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Long Beach Sports : Once-Mighty 49er Women Will Finish With First Losing Season : Basketball: Personality conflicts and player losses have led to a disappointing record under a second-year coach who stresses academics and discipline.

March 04, 1993|PAUL McLEOD | TIMES STAFF WRITER

LONG BEACH — Dressed in caps and gowns, the Cal State Long Beach women basketball players smile in a preseason promotional photograph that suggests a team doing its best to succeed.

That has been far from the case. The once-mighty 49ers are virtually assured of their first losing season. They have lost three consecutive games to fall to 7-16, with two games remaining in the regular season.

As Coach Glenn McDonald stood stoically on the sidelines Saturday night, powerless to stop a 33-turnover performance in a 68-55 loss to Nevada Las Vegas, he heard the players arguing with one another.

Not only is the team thin on talent, it is riddled by dissension.

Last week, McDonald dismissed promising guard Princess Murray, a transfer from Loyola Marymount, for violating team rules. Guard Marsheela Harriston, the lone returning starter, missed a practice and was benched for most of the first half of Saturday's loss to Las Vegas. Center Jackie Hatten was absent from practice for a week and missed the Feb. 25 game against New Mexico State, which the 49ers lost, 64-62. She returned to play Saturday.

"We've got some new kids, and I don't think they understand what it means to play for Long Beach," said McDonald, a second-year coach who has come under criticism for the team's performance. "Everyone wants to stomp us. Everyone wants to beat Long Beach because of our past record."

Among teams that have done the stomping is USC, which administered a 101-48 defeat, the worst in 49er history.

The 49ers average 24 turnovers a game and are shooting 38.6% from the floor. Close games--the kind they used to win--have slipped away in the final minutes seven times.

Players say a rift developed among them during fall practice because of conflicting personalities.

"I don't think in the beginning that (McDonald) knew we weren't getting along," said Neisha Williams, who leads the team in scoring with an average of 13.7 points.

There have been other reasons for the team's disappointing performance. First, three of last season's starters completed their eligibility. Another starter transferred away, and a promising guard quit the team.

McDonald had counted on Danielle Scott, a 6-foot-3 junior and a star on the volleyball team, to start at center. As a sophomore, she averaged 10.7 points and 6.1 rebounds a game. But Scott sprained an ankle twice while playing volleyball and decided to redshirt in basketball.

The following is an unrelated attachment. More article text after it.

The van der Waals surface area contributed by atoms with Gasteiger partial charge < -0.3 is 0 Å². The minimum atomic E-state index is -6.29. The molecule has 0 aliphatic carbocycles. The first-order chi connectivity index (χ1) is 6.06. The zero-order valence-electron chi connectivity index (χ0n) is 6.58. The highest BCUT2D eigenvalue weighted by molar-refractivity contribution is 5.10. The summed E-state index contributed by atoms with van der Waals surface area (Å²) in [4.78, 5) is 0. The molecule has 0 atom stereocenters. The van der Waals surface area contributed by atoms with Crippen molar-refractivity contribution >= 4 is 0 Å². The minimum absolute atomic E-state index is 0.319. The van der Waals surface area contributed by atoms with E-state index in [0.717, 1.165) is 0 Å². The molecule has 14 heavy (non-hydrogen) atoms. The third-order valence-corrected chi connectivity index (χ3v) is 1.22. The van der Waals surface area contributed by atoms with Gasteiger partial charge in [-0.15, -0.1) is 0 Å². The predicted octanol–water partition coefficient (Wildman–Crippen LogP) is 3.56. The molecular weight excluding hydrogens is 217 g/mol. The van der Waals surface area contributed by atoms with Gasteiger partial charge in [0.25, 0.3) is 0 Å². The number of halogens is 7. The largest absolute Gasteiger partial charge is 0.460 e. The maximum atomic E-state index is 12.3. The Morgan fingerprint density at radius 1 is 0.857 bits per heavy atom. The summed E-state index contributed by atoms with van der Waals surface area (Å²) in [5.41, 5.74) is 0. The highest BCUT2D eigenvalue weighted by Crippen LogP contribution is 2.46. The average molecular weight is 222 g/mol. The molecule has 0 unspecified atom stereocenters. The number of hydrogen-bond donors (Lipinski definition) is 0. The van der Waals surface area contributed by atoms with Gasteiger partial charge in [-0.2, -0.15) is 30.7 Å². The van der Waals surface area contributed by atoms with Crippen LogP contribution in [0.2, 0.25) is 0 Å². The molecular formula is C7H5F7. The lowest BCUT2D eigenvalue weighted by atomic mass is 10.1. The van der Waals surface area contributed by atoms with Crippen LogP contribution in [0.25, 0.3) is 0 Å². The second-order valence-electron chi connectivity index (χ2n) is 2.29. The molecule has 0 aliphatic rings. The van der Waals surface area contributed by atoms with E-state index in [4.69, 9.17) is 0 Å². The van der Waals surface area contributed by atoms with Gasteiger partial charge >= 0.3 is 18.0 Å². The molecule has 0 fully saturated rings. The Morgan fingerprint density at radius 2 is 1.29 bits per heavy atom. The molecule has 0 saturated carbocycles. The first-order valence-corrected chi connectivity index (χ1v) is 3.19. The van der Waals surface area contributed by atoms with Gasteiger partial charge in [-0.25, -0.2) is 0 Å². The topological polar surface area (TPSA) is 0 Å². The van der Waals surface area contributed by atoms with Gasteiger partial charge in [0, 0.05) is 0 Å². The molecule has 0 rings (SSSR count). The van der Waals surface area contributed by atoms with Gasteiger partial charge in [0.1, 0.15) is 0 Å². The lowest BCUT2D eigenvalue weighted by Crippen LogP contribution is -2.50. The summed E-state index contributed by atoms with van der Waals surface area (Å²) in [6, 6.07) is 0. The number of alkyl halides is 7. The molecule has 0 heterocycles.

"Danielle could have made the difference in the team," McDonald said.

Senior guard LaTisa Rush, a potential starter who played in 11 games last year, quit before the first game, saying she was burned out.

Forward Kellie Bennett, the 1991 Big West Conference freshman player of the year who averaged 11 points last season, transferred to UCLA last summer.

What's left is a disorganized collection of mostly walk-ons and young players.

"They need to find a chemistry," said Trise Jackson, a starting guard last year and now a volunteer assistant coach.

The job of molding the team fell to the 6-foot-8 McDonald, who played for the 49er men's team in the early 1970s and later with the Boston Celtics.

McDonald, despite his playing experience, admits he still is learning the game.

"Some kids are students of the game," he said. "I am not a student of the game. When I was a player, I just enjoyed playing the game."

In addition to succeeding a coach who had developed Long Beach into a national power, he also was asked to improve the basketball program's academic record.

Under Coach Joan Bonvicini, now at Arizona, the 49ers won 10 conference titles and made 12 consecutive postseason tournament appearances, including trips to the Final Four in 1987 and 1988. But only 10% of her players graduated from 1986 through 1991, compared to an average of 35% for the university's other athletic teams.

McDonald instituted a rule--don't go to class, don't play.

"In all likelihood, that has had a detrimental effect on the team's won-loss record," said Dave O'Brien, acting athletic director. "But in the long run, by stressing education and discipline, he will build the program the way we want it."

Last season McDonald guided the 49ers to a 21-10 record, but they finished out of the Top 25 and failed to win the regular season or conference tournament titles. They made their earliest exit from postseason play with a 79-66 loss at Creighton in the opening round of the NCAA tournament.

McDonald acknowledges that he has to live in the shadow of Bonvicini's accomplishments, but plans to do things his way. For example, whereas Bonvicini searched the country for recruits, McDonald intends to concentrate on Southern California, where he thinks there is enough talent from which to draw.

But a rival coach who asked not to be identified thinks that Long Beach is headed in the wrong direction.

"I look at some of the kids that they are bringing in and these would be solid Division II players, not the kind of kids that would keep a program at a high national level," he said.

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